Of all the dangerous career possibilities out there, one of the jobs most likely to make you sick is a desk job. While you may have found a stable job with a decent salary, it could actually be putting you at risk. Research shows the paycheck and benefits of a sedentary job come with higher medical costs and an 82% increase of dying from cardiovascular disease.
The occupational hazards of desk jobs rank right up there with firefighters, pilots, and construction work. Who knew? Unfortunately for my husband and I, our salary greatly depends on spending hours upon hours at our desk. I write, he codes, and it’s all done at a computer. Ergonomic keyboards and desk chairs have nothing on reduced activity levels. So, we have to get a little more creative to stay active and healthy with our 40-hours-at-a-desk job.
Here are 5 ways to lower your health risks with a desk job:
Take frequent breaks.
Get up at least once an hour to walk around, even if only for a minute or two. You will increase your activity throughout the day, with the chance to give your brain a break to avoid burnout at work. It’s better for your activity levels and your overall productivity.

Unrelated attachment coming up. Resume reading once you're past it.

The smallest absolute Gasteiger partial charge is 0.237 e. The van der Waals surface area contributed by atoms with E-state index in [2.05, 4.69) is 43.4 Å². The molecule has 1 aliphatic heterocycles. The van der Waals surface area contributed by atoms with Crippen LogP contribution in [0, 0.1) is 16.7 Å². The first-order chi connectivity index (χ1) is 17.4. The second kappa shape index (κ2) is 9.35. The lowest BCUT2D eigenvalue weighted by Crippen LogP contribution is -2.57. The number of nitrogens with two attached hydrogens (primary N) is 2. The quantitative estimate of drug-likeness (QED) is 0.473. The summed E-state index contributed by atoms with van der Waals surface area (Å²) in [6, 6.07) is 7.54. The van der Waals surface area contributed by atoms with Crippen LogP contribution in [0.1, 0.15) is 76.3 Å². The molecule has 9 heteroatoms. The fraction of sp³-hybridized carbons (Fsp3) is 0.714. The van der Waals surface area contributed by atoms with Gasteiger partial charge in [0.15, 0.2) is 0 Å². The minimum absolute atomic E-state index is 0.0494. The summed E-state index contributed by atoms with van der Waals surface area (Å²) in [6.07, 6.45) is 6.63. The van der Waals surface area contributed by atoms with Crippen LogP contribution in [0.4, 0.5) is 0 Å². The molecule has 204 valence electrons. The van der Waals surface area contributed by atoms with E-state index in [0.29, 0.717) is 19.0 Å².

Use your lunch break to exercise.
Instead of going out, pack a lunch to eat at your desk, then get up and move around for your lunch hour instead. Hit the gym or take a long walk — you’ll be saving money on lunch and increasing your daily activity at the same time.
Do light exercises at your desk.
There are plenty of exercises that keep you moving and build muscle without the sweat that comes from a gym break during the work day. If you have your own office, it would be easy to throw in a break for crunches, push-ups, or hand weights on occasion. If you’re in the middle of cubicle land, it might take a little more creativity to squeeze in your muscle-building. My husband used to use an out-of-the-way stairwell.
Wear a pedometer.
Use a pedometer to track your steps and have a goal in mind for your day (10,000 steps per day is the gold standard). It will be a cue to walk around your desk, take a walk at lunch, or squeeze in some exercise in the evening.
Drink more water.
Drinking more water all day is not only good for your body’s hydration, but it will literally force you to get up and walk — to the bathroom. A friend of mine recently started drinking more water at her desk and noticed the number on her pedometer was higher at the end of each work day from all the extra bathroom breaks.
Try a walking desk.
I’ve seen a few walking desks over the last few years, and after seeing a fellow blogger’s recent results, I’m convinced this is the way to go. If you’re working from home, a treadmill desk could be the perfect option to stay active. The only question is, can I walk and type at the same time?
Photo Credit: Cris Goode
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